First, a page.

1 Corinthians 3:13. “The work of each (ἑκάστου resuming the ἕκαστος of 10) will become manifest:” while the Wheat and Tares are in early growth (Matthew 13:24 ff.), they are indistinguishable; one man’s work is mixed up with another’s—“for the Day will disclose (it)”.—Ἡ ἡμέρα can only mean Christ’s Judgment Day: see parls., esp. 1 Corinthians 1:8, 1 Corinthians 4:3 ff., and notes; also Romans 2:16, Acts 17:31, Matthew 25:19. “The day” suggests (cf. 1 Thessalonians 5:2 ff., Romans 13:11 ff.) the hope of daylight upon dark problems of human responsibility. But this searching is figured as the scrutiny of fire, which at once detects and destroys useless matter: ὅτι ἐν πυρὶ ἀποκαλύπτεται, “because it (the Day) is revealed in fire”. For ἀποκαλύπτεται (pr[564], implying certainty, perhaps nearness), see notes on 1 Corinthians 1:7, 1 Corinthians 2:10—a supernatural, unprecedented “day,” dawning not like our mild familiar sunrise, but “in” splendour of judgment “fire”: cf. 2 Thessalonians 1:8. This image comes from the O.T. pictures of a Theophany: Daniel 7:9 f., Malachi 4:1, Isaiah 30:27; Isaiah 64:1 ff., etc.—καὶ ἑκάστου τὸ ἔργον ὁποῖόν ἐστι κ.τ.λ.: “and each man’s work, of what kind it is,—the fire will prove it”. The pleonastic αὐτὸ is due to a slight anacoluthon: the sentence begins as though it were to end, “the fire will show”; φανερώσει is, however, replaced by the stronger δοκιμάσει suitable to πῦρ, and this altered vb[565] requires with it αὐτό, to recall the object τὸ ἔργον. Mr[566] and El[567] attach the pronoun to το πῦρ, “the fire itself,” but with pointless emphasis. Others avoid the pleonasm by construing ἑκάστου τὸ ἔργον at the beginning as a nominativus pendens (“as to each man’s work”), resembling that of John 15:2; but the qualification that follows, ὁποῖόν ἐστιν, makes this unlikely: cf. Galatians 2:6, for the interpolated interr[568] clause.—δοκιμάζω is to assay (see LXX parls.),—suggested by the “gold, silver” above: “probabit, non purgabit. Hic locus ignem purgatorium non modo non fovet, sed plane extinguit” (Bg[569]).—Ἕκαστος, thrice repeated in 1 Corinthians 3:10-13, with solemn individualising emphasis.

[564] present tense.

[565] verb

[566] Meyer’s Critical and Exegetical Commentary (Eng. Trans.).

[567] C. J. Ellicott’s St. Paul’s First Epistle to the Corinthians.

[568]nterr. interrogative.

[569] Bengel’s Gnomon Novi Testamenti.

13. it shall be revealed by fire] Rather, it is revealed in fire, being that in which the judgment day shall consist, i.e. in the fire of God’s judgment, fire being one of His many attributes (Hebrews 12:29; Deuteronomy 4:24; Deuteronomy 9:3; Psalm 50:3; Psalm 97:3; Isaiah 66:15-16; Malachi 3:2-3; 2 Thessalonians 1:8). As fire does, so does God in the end thoroughly search out and destroy all that is vile or refuse, all that is not thoroughly genuine and durable.

1 Corinthians 3:13. Ἔργον) the work, which any one has erected.—ἡ ἡμέρα, the day) of the Lord. So Hebrews 10:25, comp. presently ch. 1 Corinthians 4:3; 1 Corinthians 4:5, where, after an interval, as usual, he speaks more clearly. Previous days, which vividly realize to us the fire, for instance, in adversity and at death, are not altogether excluded.—δηλώσει, shall declare) to all.—[Many things are also revealed sooner, at least to some, but Paul lays down the last and most certain day of fiery trial.—V. g.]—ἐν πυρὶ ἀποκαλύπτεται) is revealed in fire, viz., the Lord, whose day that is; or, the work [so Engl. Vers.]; 2 Thessalonians 1:7-8, is revealed, as present, because it is certain and near, Revelation 22:20.—τὸ πὺρ, the fire) a metaphor, as throughout this whole discourse. The fire of the last day and of the Divine judgment is intended, as is evident from the subsequent language, which peculiarly applies to the last judgment, 1 Corinthians 4:5; 2 Corinthians 5:10 [2 Thessalonians 1:8]; to which the visible fire on that day will correspond.—δοκιμάσει) shall try, not shall purge. This passage not only does not support [add fuel to] the fire of purgatory, but entirely extinguishes it; for it is at the last day, and not till then, that the fire shall finally try every man’s work; therefore the fire of purgatory does not precede it. Nor on that very day, shall the work be purged; but it shall be tried, of what sort it previously was on either side [good or bad], when it shall either remain or be burnt up.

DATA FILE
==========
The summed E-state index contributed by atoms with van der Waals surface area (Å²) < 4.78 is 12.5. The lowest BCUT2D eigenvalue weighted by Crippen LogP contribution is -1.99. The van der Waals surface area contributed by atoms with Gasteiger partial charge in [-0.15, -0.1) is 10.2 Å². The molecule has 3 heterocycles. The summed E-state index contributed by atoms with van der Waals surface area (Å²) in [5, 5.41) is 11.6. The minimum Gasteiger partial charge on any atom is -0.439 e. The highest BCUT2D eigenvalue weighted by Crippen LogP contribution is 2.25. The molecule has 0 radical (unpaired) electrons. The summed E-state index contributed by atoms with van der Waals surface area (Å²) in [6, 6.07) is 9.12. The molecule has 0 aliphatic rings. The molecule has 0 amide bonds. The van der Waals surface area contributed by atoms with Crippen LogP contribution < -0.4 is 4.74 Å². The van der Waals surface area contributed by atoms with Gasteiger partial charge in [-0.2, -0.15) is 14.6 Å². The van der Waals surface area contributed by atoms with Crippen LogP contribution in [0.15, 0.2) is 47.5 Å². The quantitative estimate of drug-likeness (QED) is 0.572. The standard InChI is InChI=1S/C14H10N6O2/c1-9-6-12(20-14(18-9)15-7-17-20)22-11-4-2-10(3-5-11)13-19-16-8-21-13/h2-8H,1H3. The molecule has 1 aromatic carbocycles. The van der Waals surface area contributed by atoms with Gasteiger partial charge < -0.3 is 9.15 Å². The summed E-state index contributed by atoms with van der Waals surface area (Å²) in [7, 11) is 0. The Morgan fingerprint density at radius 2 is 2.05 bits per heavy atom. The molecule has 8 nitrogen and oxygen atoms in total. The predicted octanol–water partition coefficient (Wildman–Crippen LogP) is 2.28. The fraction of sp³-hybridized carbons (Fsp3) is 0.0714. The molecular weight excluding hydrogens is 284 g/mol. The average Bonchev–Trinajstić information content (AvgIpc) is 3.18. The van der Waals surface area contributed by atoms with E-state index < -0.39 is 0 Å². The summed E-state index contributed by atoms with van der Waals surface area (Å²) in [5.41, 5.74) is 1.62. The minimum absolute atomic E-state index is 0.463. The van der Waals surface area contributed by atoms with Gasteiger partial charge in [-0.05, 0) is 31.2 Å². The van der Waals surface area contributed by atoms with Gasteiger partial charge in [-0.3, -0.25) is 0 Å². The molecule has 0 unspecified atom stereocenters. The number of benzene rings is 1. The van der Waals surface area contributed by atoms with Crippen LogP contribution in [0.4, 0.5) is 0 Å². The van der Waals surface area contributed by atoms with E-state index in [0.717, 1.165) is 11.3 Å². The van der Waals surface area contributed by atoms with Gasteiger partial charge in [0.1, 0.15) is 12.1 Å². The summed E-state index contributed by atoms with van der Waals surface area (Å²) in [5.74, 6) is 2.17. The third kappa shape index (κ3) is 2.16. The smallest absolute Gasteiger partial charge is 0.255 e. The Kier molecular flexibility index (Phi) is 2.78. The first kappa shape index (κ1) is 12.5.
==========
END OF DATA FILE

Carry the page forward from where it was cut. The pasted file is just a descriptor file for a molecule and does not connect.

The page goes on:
Verse 13. - Each man's work shall be made manifest. The real nature - the worth or worthlessness - of each man's work, will be made clear sooner or later. The day shall declare it. "The day" can only mean "the day of our Lord Jesus Christ" (1 Corinthians 1:8), which would specially "make manifest the counsels of the hearts" (1 Corinthians 4:5), and "judge the secrets of men" (Romans 2:16), and make all men manifest "before the judgment seat of Christ" (2 Corinthians 4:10). It shall be revealed by fire; rather, because it is being revealed in fire. The phrase "is being" is called bad English, but some such phrase is positively needed to render the continuous present tense, which here expresses certainty, natural sequence, perpetual imminence. This tense is constantly used to express the continuity and the present working of Divine laws (comp. Matthew 3:10). As the nominative is not expressed, it is uncertain whether "it" refers to "each man's work" or to" the day." Either gives an apposite sense (Malachi 4:1; 2 Thessalonians 1:8). Some would make "he" (namely, Christ) the nominative, because "the day" means "the day of Christ;" and in favour of this view they quote 2 Thessalonians 1:7, "The revelation of the Lord Jesus from heaven in flaming fire." But the ellipse of an unexpressed nominative is harsh. The fire itself shall prove each man's work. This is the "probatory" or testing fire of the day of the Lord, of which we read very frequently in the Fathers. The doctrine of purgatory has been in some measure founded on this verse (Council of Florence, A.D. 1439); but such a view of it cannot be maintained. The reader will find the subject examined and the quotations from the Fathers given in the writer's 'Mercy and Judgment,' p. 69. All that is said here is that the fire of Christ's presence - the consuming fire of God's love - shall test the work, not purge it. The fire is probatory, not purgatorial, and it is not in itself a fife of wrath, for it tests the gold and silver as well as the inferior elements of the structure. It is the fire of the refiner, not of the avenger. 1 Corinthians 3:13